Avignon in Provence, France
+ Jean Reno
All the world’s a stage—you just need to get out and discover it for yourself, famed French thespian Jean Reno tells LARA DAY
Published on May 21, 2010
First, I should say it’s difficult for me to name my favorite place. I was born in Casablanca, when Morocco was under the French administration. My parents are from Andalusia, in the south of Spain. I went to do my military service in Germany, to become a French citizen, and then I went to the States for my career. So you see, the world is mine—the world belongs to everyone. You just need to have the courage to get out and do something.
Honestly, my ideal vacation is on a boat. There are no paparazzi, and you can take your whole family along. The sea is perfect because it’s open. I especially love the Mediterranean, where you have everything: Corsica, Greece, Italy, Spain, France. I have a holiday house in Provence, surrounded by olive trees—it’s close to Avignon, where there’s a theater festival, and Arles, where there are bullfights. I’m looking for something else now, a bit bigger, still in southern Europe, maybe in the south of Spain.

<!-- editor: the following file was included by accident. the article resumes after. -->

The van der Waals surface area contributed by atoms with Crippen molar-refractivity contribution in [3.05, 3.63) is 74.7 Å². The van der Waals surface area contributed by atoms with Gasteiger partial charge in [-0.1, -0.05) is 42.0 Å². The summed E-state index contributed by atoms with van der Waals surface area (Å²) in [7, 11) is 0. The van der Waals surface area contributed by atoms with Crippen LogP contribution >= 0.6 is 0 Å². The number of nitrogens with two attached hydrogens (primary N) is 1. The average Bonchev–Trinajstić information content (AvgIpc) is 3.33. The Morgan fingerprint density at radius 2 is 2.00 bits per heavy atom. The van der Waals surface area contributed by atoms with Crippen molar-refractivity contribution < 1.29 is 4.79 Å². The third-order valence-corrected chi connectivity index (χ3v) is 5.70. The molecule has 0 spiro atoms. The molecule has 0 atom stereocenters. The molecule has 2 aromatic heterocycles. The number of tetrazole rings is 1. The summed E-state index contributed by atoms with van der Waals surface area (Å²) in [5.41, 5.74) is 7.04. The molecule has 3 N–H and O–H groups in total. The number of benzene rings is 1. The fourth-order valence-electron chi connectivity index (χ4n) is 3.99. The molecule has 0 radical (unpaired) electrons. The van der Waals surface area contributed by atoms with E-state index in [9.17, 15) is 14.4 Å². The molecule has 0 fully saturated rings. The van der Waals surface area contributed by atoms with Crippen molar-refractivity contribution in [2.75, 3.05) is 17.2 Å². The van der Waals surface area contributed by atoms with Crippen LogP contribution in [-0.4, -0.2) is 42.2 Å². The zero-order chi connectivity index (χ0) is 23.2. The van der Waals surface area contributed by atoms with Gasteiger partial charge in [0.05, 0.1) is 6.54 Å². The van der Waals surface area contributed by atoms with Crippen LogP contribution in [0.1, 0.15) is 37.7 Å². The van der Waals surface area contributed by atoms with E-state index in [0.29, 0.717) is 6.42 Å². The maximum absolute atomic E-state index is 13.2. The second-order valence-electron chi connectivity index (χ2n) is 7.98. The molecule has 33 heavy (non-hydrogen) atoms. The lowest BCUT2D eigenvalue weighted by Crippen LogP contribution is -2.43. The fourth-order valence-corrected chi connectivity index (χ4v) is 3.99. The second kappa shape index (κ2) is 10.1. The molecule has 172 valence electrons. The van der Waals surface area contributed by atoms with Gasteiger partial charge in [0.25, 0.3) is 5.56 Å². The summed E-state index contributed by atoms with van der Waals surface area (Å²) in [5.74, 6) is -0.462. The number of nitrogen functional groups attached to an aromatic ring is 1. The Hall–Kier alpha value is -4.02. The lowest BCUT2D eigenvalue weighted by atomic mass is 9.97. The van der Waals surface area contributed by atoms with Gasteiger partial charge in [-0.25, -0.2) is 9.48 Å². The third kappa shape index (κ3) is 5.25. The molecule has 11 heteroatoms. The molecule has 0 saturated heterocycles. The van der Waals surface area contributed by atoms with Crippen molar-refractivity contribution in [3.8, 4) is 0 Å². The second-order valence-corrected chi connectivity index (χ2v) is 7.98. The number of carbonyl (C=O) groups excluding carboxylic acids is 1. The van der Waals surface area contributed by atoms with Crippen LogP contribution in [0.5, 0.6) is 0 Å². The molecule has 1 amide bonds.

I find Asia very appealing for its diversity, and the kindness of the people. You learn a lot just from people in the street. The biggest surprise to me here has been China. At the beginning I thought it was closed, but in fact it’s open. Look at the youth in Hong Kong. The kids here are just like in America, full of colors, wearing different clothes.
When you travel for cinema, everything is taken care of for you. You don’t have to remember anything—it’s both good and bad at the same time. Take Beijing. I was there for the film festival, and it was great. But I didn’t have time to visit the Great Wall of China. I want to go back and take black-and-white photographs. I want to go back to Shanghai, too. I was there for the film festival, and the Park Hyatt is really extraordinary, especially the breakfast. It has everything: fantastic pastries, a beautiful buffet … every day I woke up and ran straight to breakfast. Just ask my wife.
When you’re young, you can never imagine what will happen to you: the places you’ll go, the people you’ll meet. Your life is the biggest adventure, the biggest journey. It’s like a card game—every person has a card for you. That’s my philosophy in life. My goal isn’t to be on some beach by myself, but to be among people. Wherever you go, if you know how to look at people, the travel will be fantastic.